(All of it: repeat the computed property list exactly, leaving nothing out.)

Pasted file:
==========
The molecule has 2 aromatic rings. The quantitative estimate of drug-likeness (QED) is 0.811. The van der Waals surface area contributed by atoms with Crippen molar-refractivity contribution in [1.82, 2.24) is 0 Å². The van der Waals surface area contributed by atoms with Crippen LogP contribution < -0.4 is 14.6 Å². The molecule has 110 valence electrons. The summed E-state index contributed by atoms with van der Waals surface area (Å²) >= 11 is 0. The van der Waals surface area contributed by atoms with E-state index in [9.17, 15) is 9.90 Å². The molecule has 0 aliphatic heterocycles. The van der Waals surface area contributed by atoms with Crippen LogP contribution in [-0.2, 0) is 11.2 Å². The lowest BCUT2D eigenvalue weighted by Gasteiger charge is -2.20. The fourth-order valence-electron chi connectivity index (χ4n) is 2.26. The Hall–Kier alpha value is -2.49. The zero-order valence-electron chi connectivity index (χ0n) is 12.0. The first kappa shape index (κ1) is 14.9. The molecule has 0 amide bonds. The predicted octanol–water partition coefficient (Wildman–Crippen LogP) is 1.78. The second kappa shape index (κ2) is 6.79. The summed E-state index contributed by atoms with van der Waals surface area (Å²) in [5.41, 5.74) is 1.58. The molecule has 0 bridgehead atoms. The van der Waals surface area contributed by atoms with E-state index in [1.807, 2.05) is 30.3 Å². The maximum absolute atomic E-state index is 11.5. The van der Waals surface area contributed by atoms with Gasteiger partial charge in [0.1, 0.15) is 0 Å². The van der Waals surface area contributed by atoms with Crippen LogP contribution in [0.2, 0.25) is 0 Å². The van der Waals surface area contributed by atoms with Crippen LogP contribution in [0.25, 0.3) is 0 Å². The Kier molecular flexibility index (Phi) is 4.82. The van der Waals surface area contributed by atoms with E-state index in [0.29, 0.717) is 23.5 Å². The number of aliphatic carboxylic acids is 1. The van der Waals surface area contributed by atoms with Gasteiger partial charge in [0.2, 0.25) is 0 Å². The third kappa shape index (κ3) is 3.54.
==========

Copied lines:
The molecule has 2 aromatic rings. The quantitative estimate of drug-likeness (QED) is 0.811. The van der Waals surface area contributed by atoms with Crippen molar-refractivity contribution in [1.82, 2.24) is 0 Å². The van der Waals surface area contributed by atoms with Crippen LogP contribution < -0.4 is 14.6 Å². The molecule has 110 valence electrons. The summed E-state index contributed by atoms with van der Waals surface area (Å²) >= 11 is 0. The van der Waals surface area contributed by atoms with E-state index in [9.17, 15) is 9.90 Å². The molecule has 0 aliphatic heterocycles. The van der Waals surface area contributed by atoms with Crippen LogP contribution in [-0.2, 0) is 11.2 Å². The lowest BCUT2D eigenvalue weighted by Gasteiger charge is -2.20. The fourth-order valence-electron chi connectivity index (χ4n) is 2.26. The Hall–Kier alpha value is -2.49. The zero-order valence-electron chi connectivity index (χ0n) is 12.0. The first kappa shape index (κ1) is 14.9. The molecule has 0 amide bonds. The predicted octanol–water partition coefficient (Wildman–Crippen LogP) is 1.78. The second kappa shape index (κ2) is 6.79. The summed E-state index contributed by atoms with van der Waals surface area (Å²) in [5.41, 5.74) is 1.58. The molecule has 0 bridgehead atoms. The van der Waals surface area contributed by atoms with E-state index in [1.807, 2.05) is 30.3 Å². The maximum absolute atomic E-state index is 11.5. The van der Waals surface area contributed by atoms with Gasteiger partial charge in [0.1, 0.15) is 0 Å². The van der Waals surface area contributed by atoms with Crippen LogP contribution in [0.2, 0.25) is 0 Å². The van der Waals surface area contributed by atoms with Crippen LogP contribution in [0.25, 0.3) is 0 Å². The Kier molecular flexibility index (Phi) is 4.82. The van der Waals surface area contributed by atoms with E-state index in [0.29, 0.717) is 23.5 Å². The number of aliphatic carboxylic acids is 1. The van der Waals surface area contributed by atoms with Gasteiger partial charge in [0.2, 0.25) is 0 Å². The third kappa shape index (κ3) is 3.54.